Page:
Monday, October 27, 2008
No cutting board in sight
You didn't think that I spent my entire time in Sapa sitting around, reading and drinking hot chocolate did you? Well, actually, I would have believed it myself, but I had adventures, not to worry.
Most of my time in Sapa was spent trekking through the mountains and rice paddies. It's sort of the thing to do while you're there, though I made sure to include a homestay on my itinerary. That meant that after 6 hours of hiking around the mountains, with stops to rest and even more stops to take photos of adorable children looking after a water buffalo, I found myself at the home of Son and her family.
Son is a member of the Zdhao mountain hill tribe, which means that she wears a scarf around her hair (which is never cut) and a brightly colored shirt with fasteners on the side climbing up to a mandarin top. Typical dress for the men nowadays? A t-shirt and shorts. Go figure.
Once we arrived, our guide sat us down and told us to relax while Son prepared dinner. Somehow, I didn't follow directions and ended up in the kitchen with Son and her mother-in-law. Once I had offered my help, Son sat me down with a paring knife, four heads of garlic, some shallots and asked me to peel them. Normally, I'm the kind of girl who smashes the garlic cloves with the back of my knife on a cutting board, so peeling them while keeping them whole, without anything to cut on...well, it was interesting. I have a new talent to put on my resume, however, and the only difficult part was keeping myself from cutting through the clove to my knee.
Next up came bamboo shoot peeling, which took a while to get a hang of, as I'd never even seen a bamboo shoot before, let alone peeled one for soup. It involves peeling the outer layers of each section of the shoot, then cutting or breaking off the section soft enough to eat.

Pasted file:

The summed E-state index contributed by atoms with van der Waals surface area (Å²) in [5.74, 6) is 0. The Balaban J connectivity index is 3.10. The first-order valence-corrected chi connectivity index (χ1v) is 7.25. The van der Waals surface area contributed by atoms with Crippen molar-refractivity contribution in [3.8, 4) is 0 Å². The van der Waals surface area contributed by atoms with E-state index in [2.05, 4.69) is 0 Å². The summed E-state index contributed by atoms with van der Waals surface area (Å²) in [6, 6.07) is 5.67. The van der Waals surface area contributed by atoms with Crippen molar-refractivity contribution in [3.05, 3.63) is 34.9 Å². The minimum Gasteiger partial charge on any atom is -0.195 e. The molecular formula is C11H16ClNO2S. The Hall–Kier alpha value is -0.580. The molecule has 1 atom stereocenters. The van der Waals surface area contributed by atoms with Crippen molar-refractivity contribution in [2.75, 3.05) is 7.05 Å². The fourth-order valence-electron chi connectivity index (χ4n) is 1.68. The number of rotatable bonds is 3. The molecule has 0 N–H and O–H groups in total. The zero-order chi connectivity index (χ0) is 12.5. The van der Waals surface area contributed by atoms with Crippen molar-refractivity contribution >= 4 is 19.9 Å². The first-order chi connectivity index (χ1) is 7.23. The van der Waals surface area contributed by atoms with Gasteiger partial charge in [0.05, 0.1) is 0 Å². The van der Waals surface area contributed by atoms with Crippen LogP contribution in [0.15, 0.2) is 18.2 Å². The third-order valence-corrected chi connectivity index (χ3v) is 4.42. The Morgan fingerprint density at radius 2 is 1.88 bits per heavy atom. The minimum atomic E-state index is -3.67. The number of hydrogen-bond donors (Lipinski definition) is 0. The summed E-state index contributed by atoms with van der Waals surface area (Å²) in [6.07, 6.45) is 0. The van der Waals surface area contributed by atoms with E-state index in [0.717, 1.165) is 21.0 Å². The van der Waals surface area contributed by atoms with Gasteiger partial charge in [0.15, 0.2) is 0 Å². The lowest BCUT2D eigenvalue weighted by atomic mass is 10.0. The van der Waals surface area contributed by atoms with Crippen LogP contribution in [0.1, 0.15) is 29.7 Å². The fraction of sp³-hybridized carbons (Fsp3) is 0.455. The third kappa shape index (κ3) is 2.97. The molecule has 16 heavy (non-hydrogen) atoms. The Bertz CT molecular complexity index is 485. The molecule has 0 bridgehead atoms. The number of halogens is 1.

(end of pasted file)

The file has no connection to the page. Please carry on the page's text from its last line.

Our next task was to fill and roll spring rolls, which, by this point, we were a pros at, since we'd had to do it at the cooking course I took in Hanoi. The key is to make them long and round, and wet the rice paper just enough so that it doesn't stick to the plate, but does stick to itself. All it takes is practice, I promise.
After helping with our feast, we were free to sit down and enjoy it. Well, I shouldn't say free. Our guide and Son took it upon themselves to initiate us into a new custom: taking shots of arak (rice liquor). Son homebrews the stuff, and it is strong. You count in Vietnamese to three, then yell "Zhou" and everyone takes their shot. Once we'd gotten to shot 4, however, I insisted on half shots, since I really wanted to make it through the evening. Our guide and Son's husband, however, took the stuff like champs and kept going long into the night.
Me? I helped Son do dishes. It was just like being at home again.
The next day we were off on another trek, this one a mere 3 hours, where I saw an incredibly beautiful waterfall, more gorgeous rice paddies and got chased by a drunk Vietnamese man trying to get us to drink his homebrewed liquor. Just like home, eh?